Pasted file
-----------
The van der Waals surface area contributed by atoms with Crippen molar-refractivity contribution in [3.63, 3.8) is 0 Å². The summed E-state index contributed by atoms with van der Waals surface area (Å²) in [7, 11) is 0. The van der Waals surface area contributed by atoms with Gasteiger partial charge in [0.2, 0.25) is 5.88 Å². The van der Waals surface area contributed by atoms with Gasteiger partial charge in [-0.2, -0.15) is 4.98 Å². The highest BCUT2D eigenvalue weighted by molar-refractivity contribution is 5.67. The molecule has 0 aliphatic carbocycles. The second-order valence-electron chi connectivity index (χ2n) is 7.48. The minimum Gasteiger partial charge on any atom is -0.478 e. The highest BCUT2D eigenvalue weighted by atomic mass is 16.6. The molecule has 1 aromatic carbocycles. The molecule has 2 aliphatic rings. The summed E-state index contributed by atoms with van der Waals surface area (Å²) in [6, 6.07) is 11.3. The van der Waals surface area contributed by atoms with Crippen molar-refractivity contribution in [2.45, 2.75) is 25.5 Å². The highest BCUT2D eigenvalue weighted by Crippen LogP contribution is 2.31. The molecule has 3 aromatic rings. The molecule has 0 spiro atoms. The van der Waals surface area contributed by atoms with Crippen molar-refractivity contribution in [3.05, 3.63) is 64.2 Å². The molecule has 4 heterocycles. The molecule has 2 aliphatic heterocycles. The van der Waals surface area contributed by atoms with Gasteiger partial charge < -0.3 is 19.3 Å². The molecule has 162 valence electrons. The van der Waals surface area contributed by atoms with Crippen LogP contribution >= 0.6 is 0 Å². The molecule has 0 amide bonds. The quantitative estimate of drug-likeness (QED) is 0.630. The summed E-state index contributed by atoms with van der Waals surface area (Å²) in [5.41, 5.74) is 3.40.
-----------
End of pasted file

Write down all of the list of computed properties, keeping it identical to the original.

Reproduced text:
The van der Waals surface area contributed by atoms with Crippen molar-refractivity contribution in [3.63, 3.8) is 0 Å². The summed E-state index contributed by atoms with van der Waals surface area (Å²) in [7, 11) is 0. The van der Waals surface area contributed by atoms with Gasteiger partial charge in [0.2, 0.25) is 5.88 Å². The van der Waals surface area contributed by atoms with Gasteiger partial charge in [-0.2, -0.15) is 4.98 Å². The highest BCUT2D eigenvalue weighted by molar-refractivity contribution is 5.67. The molecule has 0 aliphatic carbocycles. The second-order valence-electron chi connectivity index (χ2n) is 7.48. The minimum Gasteiger partial charge on any atom is -0.478 e. The highest BCUT2D eigenvalue weighted by atomic mass is 16.6. The molecule has 1 aromatic carbocycles. The molecule has 2 aliphatic rings. The summed E-state index contributed by atoms with van der Waals surface area (Å²) in [6, 6.07) is 11.3. The van der Waals surface area contributed by atoms with Crippen molar-refractivity contribution in [2.45, 2.75) is 25.5 Å². The highest BCUT2D eigenvalue weighted by Crippen LogP contribution is 2.31. The molecule has 3 aromatic rings. The molecule has 0 spiro atoms. The van der Waals surface area contributed by atoms with Crippen molar-refractivity contribution in [3.05, 3.63) is 64.2 Å². The molecule has 4 heterocycles. The molecule has 2 aliphatic heterocycles. The van der Waals surface area contributed by atoms with Gasteiger partial charge < -0.3 is 19.3 Å². The molecule has 162 valence electrons. The van der Waals surface area contributed by atoms with Crippen LogP contribution >= 0.6 is 0 Å². The molecule has 0 amide bonds. The quantitative estimate of drug-likeness (QED) is 0.630. The summed E-state index contributed by atoms with van der Waals surface area (Å²) in [5.41, 5.74) is 3.40.